If the CM can steer the BJP into forming a government for a third term, he will have achieved a unique place in the party's history -- Mewat notwithstanding.
For chief ministers, it is the nightmare they hope never to have.
On July 31, a procession led by the Vishva Hindu Parishad and the Bajrang Dal, through the Muslim Meo-dominated Nuh (headquarters of Mewat district) in Haryana, engulfed the most developed areas of the state like Gurugram and Palwal; and the most backward -- Mewat -- in mayhem and violence that many in the government allege was pre-planned.
An imam in a mosque, a VHP volunteer, and two home guards were among the six killed. Nearly 200 were injured.
When violence threatened to spread to nearby areas including Rajasthan and Delhi, the state administration sought additional paramilitary forces in tacit acknowledgement that the situation was beyond the state police. Sporadic cases of arson continue.
This is not the first incident of mass violence Chief Minister Manohar Lal Khattar has had to handle.
Administrative failures of the Khattar government were blamed on caste riots (the Jats, a significant caste group, went on the rampage in the state in 2016 that the administration was unable to control.
The government put the blame on the sense of entitlement of the Jats); and lack of experience (the militant resistance when the police attempted to arrest self-styled godman Rampal after he failed to appear in court 43 times; and, later, the Dera Sacha Sauda buildup).
But this time, a communal divide is patent: And it may have to do with the socio-economic profile of Mewat.
Around 80 per cent of Mewat's population comprises Muslims, and a majority is Meo-Muslims, a unique ethnic group.
Nuh is just 60 km from Gurugram. But all of Mewat is pitifully underdeveloped.
A 2015 study of Mewat funded by the NITI Aayog finds that 90 per cent of the district is rural. The main problem is water: It is so saline that it is unusable.
In any case, barely 25 per cent of the households have a water source in the house.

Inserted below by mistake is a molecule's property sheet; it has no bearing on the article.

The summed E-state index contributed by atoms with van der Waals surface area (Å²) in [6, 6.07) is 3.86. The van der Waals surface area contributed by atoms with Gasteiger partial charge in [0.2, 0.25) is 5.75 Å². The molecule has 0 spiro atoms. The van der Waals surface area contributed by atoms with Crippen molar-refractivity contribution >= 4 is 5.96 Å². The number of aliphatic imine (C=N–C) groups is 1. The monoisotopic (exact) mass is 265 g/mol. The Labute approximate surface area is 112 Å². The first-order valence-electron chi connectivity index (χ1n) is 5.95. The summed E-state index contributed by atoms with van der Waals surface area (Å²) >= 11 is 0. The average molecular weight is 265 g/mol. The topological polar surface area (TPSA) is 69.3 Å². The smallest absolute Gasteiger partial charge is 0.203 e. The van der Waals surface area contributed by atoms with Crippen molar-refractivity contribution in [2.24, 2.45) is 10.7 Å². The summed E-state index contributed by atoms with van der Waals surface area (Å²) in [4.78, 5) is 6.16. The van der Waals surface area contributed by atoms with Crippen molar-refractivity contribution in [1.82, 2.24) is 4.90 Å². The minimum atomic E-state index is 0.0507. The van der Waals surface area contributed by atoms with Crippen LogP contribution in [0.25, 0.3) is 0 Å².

In the absence of potable water, livestock rearing is the preferred occupation.
Livestock is both goat and cow: Which makes Muslim-majority Mewat vulnerable to attacks by cow vigilantes.
The study provides evidence of why Mewat feels the government has passed it by.
Nearly 50 per cent of the households still use firewood for cooking.
Open defecation is common and accepted. And yet, the intensity of mobile phones per household in Mewat is the same as the rest of the state.
This means rumours spread fast and conspiracies hatch faster.
After nearly 10 years of being chief minister, Mr Khattar cannot have been unaware of the realities of Mewat.
But like governments before him, money has been poured to develop the region with no evidence of results.
In the past, inexperience was cited as an excuse. It cannot any longer.
Mr Khattar has two leadership advantages: His reputation for personal honesty and his relationship with Prime Minister Narendra D Modi.
Mr Khattar and Mr Modi have known each other since the days when Mr Modi was the Bharatiya Janata Party prabhari (in charge) of Haryana.
Originally from Pakistan, Mr Khattar's family was very poor and migrated to Haryana, where he was born.
He came into contact with the Rashtriya Swayamsevak Sangh during the Emergency in 1975 and joined it in 1977.
Impressed by the RSS ideology and conduct of swayamsevaks during the Emergency, he became a full-time RSS pracharak by 1980.
He was engaged in Haryana politics and liaised with Mr Modi, who was 'lent' to the BJP at the time.
When the earthquake struck Gujarat, Mr Khattar was invited to lead the committee for reconstruction and rehabilitation.
In 2002, he was put in charge of polls in Jammu and Kashmir.
He was made chairman of the election campaign committee for Haryana in 2014.
The BJP's performance in Haryana in both the assembly and Lok Sabha elections that year was stupendous. He became first-time MLA (Karnal) and first-time chief minister.
Then came the 2019 assembly elections. While the BJP managed to win all 10 Lok Sabha seats in Haryana, its performance in the assembly was sub-par.
Though it improved its vote share, it could not cross 40 seats of the 90 and was forced to go, cap in hand, to the Jannayak Janata Party headed by Dushyant Chautala.
Mr Khattar was forced to agree to appoint Mr Chautala his deputy chief minister.
So far, Mr Chautala has stayed in line. But with months left for the assembly elections, if the BJP tally falls any further, he may decide to dictate terms.
The Congress is divided against itself. And the Aam Aadmi Party is still looking to put down roots in Haryana.
Haryana is happy with the Khattar-led government as the vote share increase in the last assembly elections suggests.
But the state doesn't like the BJP MLAs and voted for fewer of them in 2019.
This represents a problem for Mr Khattar: If he doesn't get a free hand in selecting MLAs, other parties could move in.
On the other hand, if he disturbs power equations within the BJP, the party could turn against itself.
But this much is clear: That if he can steer the BJP into forming a government for a third term, he will have achieved a unique place in the party's history -- Mewat notwithstanding.
Feature Presentation: Aslam Hunani/Rediff.com